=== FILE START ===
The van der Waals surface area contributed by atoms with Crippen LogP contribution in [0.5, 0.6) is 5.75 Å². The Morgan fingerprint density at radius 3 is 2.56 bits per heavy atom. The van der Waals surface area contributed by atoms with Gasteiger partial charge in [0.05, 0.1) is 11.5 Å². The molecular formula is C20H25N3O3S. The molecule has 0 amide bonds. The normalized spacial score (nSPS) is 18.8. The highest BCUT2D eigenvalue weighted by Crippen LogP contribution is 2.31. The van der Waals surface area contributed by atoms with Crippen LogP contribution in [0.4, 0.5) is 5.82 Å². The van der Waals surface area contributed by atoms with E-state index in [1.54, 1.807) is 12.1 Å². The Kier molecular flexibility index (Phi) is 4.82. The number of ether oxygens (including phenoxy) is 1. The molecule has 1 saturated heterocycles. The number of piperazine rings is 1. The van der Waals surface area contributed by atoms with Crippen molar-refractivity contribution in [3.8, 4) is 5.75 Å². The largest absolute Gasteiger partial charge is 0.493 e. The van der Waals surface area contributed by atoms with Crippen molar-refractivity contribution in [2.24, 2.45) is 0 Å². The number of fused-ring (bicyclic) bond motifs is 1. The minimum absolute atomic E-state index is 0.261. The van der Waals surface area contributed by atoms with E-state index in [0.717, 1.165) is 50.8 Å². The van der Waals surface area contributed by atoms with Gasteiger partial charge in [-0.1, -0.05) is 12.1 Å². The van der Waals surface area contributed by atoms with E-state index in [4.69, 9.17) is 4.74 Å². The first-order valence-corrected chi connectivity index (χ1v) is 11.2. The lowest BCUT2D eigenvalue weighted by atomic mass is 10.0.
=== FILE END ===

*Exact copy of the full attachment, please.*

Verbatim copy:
The van der Waals surface area contributed by atoms with Crippen LogP contribution in [0.5, 0.6) is 5.75 Å². The Morgan fingerprint density at radius 3 is 2.56 bits per heavy atom. The van der Waals surface area contributed by atoms with Gasteiger partial charge in [0.05, 0.1) is 11.5 Å². The molecular formula is C20H25N3O3S. The molecule has 0 amide bonds. The normalized spacial score (nSPS) is 18.8. The highest BCUT2D eigenvalue weighted by Crippen LogP contribution is 2.31. The van der Waals surface area contributed by atoms with Crippen LogP contribution in [0.4, 0.5) is 5.82 Å². The van der Waals surface area contributed by atoms with E-state index in [1.54, 1.807) is 12.1 Å². The Kier molecular flexibility index (Phi) is 4.82. The number of ether oxygens (including phenoxy) is 1. The molecule has 1 saturated heterocycles. The number of piperazine rings is 1. The van der Waals surface area contributed by atoms with Crippen molar-refractivity contribution in [3.8, 4) is 5.75 Å². The largest absolute Gasteiger partial charge is 0.493 e. The van der Waals surface area contributed by atoms with Crippen molar-refractivity contribution in [2.24, 2.45) is 0 Å². The number of fused-ring (bicyclic) bond motifs is 1. The minimum absolute atomic E-state index is 0.261. The van der Waals surface area contributed by atoms with E-state index in [0.717, 1.165) is 50.8 Å². The van der Waals surface area contributed by atoms with Gasteiger partial charge in [-0.1, -0.05) is 12.1 Å². The van der Waals surface area contributed by atoms with E-state index in [4.69, 9.17) is 4.74 Å². The first-order valence-corrected chi connectivity index (χ1v) is 11.2. The lowest BCUT2D eigenvalue weighted by atomic mass is 10.0.